Preprints
https://doi.org/10.5194/acp-2022-545
https://doi.org/10.5194/acp-2022-545
 
29 Aug 2022
29 Aug 2022
Status: this preprint is currently under review for the journal ACP.

An Evaluation of Biomass Burning Aerosol Mass, Extinction, and Size Distribution in GEOS using Observations from CAMP2Ex

Allison B. Marquardt Collow1,2, Virginie Buchard1,2, Peter R. Colarco2, Arlindo M. da Silva2, Ravi Govindaraju2,3, Edward P. Nowottnick2, Sharon Burton4, Richard Ferrare4, Chris Hostetler4, and Luke Ziemba4 Allison B. Marquardt Collow et al.
  • 1University of Maryland Baltimore County, Baltimore, Maryland, USA
  • 2NASA Goddard Space Flight Center, Greenbelt, Maryland, USA
  • 3Science Systems and Applications, Inc., Lanham, Maryland, USA
  • 4NASA Langley Research Center, Hampton, Virginia, USA

Abstract. Biomass burning aerosol impacts aspects of the atmosphere and Earth system through radiative forcing, serving as cloud condensation nuclei, and air quality. Despite its importance, the representation of biomass burning aerosol is not always accurate in numerical weather prediction and climate models or reanalysis products. Using observations collected as part of the Cloud, Aerosol and Monsoon Processes Philippines Experiment (CAMP2Ex) in August through October of 2019, aerosol concentration and optical properties are evaluated within the Goddard Earth Observing System (GEOS) and its underlying aerosol module, GOCART. In the operational configuration, GEOS assimilates aerosol optical depth observations at 550 nm to constrain aerosol fields. Particularly for biomass burning aerosol, without the assimilation of aerosol optical depth, aerosol extinction is underestimated compared to observations collected in the Philippines region during the CAMP2Ex campaign. The assimilation process adds excessive amounts of carbon to account for the underestimated extinction, resulting in positive biases in the mass of black and organic carbon, especially within the boundary layer, relative to in situ observations from the Langley Aerosol Research Group Experiment. Counteracting this, GEOS is deficient in sulphate and nitrate aerosol just above the boundary layer. Aside from aerosol mass, extinction within GEOS is a function of ambient relative humidity and an assumed particle size distribution. The relationship between dry and ambient extinction in GEOS reveals that hygroscopic growth is too aggressive within the model for biomass burning aerosol. An additional concern lies in the assumed particle size distribution for GEOS, which has a mode radius that is too small for organic carbon. Variability in the observed particle size distribution for biomass burning aerosol within a single flight also illuminates the fact that a single assumed particle size distribution is not sufficient and that for a proper representation, a more advanced aerosol module with GEOS may be necessary.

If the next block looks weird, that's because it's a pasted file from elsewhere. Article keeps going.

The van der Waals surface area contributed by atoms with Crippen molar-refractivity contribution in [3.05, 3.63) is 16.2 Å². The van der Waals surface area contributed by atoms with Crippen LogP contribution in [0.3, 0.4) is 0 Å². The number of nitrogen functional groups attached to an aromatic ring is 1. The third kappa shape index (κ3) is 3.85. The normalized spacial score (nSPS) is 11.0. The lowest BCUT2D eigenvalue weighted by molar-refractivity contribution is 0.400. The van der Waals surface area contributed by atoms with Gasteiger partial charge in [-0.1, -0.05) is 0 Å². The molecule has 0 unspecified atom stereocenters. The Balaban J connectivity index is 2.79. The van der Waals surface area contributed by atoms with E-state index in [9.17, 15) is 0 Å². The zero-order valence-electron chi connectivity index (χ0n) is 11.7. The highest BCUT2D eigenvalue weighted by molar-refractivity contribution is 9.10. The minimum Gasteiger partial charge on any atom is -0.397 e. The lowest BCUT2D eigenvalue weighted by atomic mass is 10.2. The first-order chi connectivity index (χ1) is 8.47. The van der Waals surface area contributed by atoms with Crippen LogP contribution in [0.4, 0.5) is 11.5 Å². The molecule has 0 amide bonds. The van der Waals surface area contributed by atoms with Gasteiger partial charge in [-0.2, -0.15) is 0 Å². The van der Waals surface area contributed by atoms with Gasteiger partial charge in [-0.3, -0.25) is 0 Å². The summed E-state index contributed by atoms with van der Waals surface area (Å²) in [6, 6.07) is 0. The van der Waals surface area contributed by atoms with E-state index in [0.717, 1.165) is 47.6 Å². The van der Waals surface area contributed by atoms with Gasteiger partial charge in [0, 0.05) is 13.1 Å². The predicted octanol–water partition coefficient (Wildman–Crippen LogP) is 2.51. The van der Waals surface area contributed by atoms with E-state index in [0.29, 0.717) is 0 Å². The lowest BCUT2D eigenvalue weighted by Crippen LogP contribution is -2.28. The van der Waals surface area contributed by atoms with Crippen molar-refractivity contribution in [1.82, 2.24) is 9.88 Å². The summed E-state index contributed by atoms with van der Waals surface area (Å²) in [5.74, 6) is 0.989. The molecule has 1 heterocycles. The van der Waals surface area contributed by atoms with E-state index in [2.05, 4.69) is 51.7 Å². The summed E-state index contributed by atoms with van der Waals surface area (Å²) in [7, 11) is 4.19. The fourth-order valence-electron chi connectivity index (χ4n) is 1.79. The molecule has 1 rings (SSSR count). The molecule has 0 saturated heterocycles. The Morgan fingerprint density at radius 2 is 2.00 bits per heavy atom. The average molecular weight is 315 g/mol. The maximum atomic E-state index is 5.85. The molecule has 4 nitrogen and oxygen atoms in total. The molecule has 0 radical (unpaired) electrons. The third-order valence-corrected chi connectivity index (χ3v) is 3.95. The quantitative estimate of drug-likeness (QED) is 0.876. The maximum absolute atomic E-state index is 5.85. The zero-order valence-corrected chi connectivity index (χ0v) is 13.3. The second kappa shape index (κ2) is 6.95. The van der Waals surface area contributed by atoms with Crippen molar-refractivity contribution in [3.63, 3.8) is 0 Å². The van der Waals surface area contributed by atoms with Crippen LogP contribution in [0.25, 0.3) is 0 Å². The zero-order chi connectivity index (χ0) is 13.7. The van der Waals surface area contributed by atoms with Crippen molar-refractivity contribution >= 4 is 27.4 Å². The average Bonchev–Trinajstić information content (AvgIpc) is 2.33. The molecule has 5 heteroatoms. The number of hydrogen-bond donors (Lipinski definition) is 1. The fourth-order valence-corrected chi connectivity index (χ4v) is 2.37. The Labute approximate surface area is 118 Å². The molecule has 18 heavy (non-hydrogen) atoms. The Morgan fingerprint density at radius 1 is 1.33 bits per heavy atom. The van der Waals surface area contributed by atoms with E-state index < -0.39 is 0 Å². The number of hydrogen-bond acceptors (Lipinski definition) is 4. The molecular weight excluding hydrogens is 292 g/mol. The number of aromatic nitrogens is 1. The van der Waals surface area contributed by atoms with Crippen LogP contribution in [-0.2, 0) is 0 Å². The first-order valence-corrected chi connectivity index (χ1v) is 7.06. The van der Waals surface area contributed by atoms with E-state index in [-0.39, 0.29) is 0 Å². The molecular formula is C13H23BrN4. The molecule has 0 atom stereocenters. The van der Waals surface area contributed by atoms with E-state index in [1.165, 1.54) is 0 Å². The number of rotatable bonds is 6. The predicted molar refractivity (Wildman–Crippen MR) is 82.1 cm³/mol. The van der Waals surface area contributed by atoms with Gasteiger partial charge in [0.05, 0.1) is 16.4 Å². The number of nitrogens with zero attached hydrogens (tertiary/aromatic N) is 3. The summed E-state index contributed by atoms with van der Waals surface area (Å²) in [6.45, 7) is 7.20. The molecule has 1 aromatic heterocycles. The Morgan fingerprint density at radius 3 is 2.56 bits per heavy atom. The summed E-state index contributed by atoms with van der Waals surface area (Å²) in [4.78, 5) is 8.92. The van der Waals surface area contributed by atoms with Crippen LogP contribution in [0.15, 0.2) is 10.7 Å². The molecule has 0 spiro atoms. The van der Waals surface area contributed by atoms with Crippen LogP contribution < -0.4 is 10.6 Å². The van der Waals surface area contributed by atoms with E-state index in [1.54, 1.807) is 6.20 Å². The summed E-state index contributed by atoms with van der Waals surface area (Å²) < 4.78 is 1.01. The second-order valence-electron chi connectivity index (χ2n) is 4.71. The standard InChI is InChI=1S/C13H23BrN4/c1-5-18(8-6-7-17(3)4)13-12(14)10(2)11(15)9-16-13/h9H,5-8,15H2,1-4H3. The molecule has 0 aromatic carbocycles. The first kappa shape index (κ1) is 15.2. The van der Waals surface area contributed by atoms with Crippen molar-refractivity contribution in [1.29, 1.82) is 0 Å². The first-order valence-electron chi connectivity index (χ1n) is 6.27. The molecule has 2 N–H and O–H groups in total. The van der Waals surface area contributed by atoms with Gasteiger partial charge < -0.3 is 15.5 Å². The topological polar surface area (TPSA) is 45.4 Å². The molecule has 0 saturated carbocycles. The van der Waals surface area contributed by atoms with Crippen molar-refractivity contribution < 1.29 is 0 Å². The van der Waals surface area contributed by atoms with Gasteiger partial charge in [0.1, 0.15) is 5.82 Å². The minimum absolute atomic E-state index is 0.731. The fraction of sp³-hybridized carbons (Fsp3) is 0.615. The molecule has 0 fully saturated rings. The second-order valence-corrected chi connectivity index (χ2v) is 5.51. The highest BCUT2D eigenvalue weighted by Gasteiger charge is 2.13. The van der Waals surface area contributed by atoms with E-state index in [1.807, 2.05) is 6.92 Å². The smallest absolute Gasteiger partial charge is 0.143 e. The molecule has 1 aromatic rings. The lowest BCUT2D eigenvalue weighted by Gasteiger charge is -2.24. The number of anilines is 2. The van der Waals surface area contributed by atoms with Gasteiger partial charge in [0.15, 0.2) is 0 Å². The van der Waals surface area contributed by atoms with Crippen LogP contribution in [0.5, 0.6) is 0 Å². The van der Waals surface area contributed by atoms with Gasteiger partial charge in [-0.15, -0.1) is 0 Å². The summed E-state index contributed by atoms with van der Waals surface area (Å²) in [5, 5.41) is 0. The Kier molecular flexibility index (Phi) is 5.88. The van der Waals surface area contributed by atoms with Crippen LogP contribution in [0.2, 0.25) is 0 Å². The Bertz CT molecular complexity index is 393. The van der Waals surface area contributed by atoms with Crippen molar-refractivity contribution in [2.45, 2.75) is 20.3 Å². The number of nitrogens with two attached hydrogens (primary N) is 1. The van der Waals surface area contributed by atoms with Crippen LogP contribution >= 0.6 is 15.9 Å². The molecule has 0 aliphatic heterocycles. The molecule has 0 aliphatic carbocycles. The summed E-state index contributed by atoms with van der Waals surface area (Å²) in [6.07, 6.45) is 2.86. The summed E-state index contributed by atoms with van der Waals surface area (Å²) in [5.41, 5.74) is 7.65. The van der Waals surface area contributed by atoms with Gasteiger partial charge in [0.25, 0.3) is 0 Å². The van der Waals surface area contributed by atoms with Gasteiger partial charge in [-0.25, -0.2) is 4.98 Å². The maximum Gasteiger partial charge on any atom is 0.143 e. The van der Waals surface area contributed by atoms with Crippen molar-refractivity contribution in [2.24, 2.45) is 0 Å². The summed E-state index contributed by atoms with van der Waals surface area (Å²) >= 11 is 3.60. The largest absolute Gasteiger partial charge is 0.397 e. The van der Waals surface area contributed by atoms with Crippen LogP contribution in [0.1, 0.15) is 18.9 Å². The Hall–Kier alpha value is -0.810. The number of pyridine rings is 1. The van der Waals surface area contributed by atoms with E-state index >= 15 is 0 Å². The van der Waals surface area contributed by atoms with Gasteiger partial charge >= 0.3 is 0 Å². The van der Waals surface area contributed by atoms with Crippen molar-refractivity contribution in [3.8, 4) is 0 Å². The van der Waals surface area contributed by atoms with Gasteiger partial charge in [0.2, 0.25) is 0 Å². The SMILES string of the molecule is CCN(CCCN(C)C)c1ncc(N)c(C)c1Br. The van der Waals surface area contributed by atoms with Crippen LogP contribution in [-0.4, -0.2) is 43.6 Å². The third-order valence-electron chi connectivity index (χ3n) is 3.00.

Allison B. Marquardt Collow et al.

Status: open (until 10 Oct 2022)

Comment types: AC – author | RC – referee | CC – community | EC – editor | CEC – chief editor | : Report abuse
  • RC1: 'Comment on acp-2022-545', Anonymous Referee #1, 14 Sep 2022 reply
  • RC2: 'Comment on acp-2022-545', Anonymous Referee #2, 27 Sep 2022 reply

Allison B. Marquardt Collow et al.

Allison B. Marquardt Collow et al.

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Short summary
Biomass burning aerosol impacts aspects of the atmosphere and Earth system through radiative forcing, serving as cloud condensation nuclei, and air quality. Despite its importance, the representation of biomass burning aerosol is not always accurate in models. Field campaign observations from CAMP2Ex are used to evaluate the mass and extinction of aerosols in the GEOS model. Notable biases in the model illuminate areas of future development with GEOS and the underlying GOCART aerosol module.
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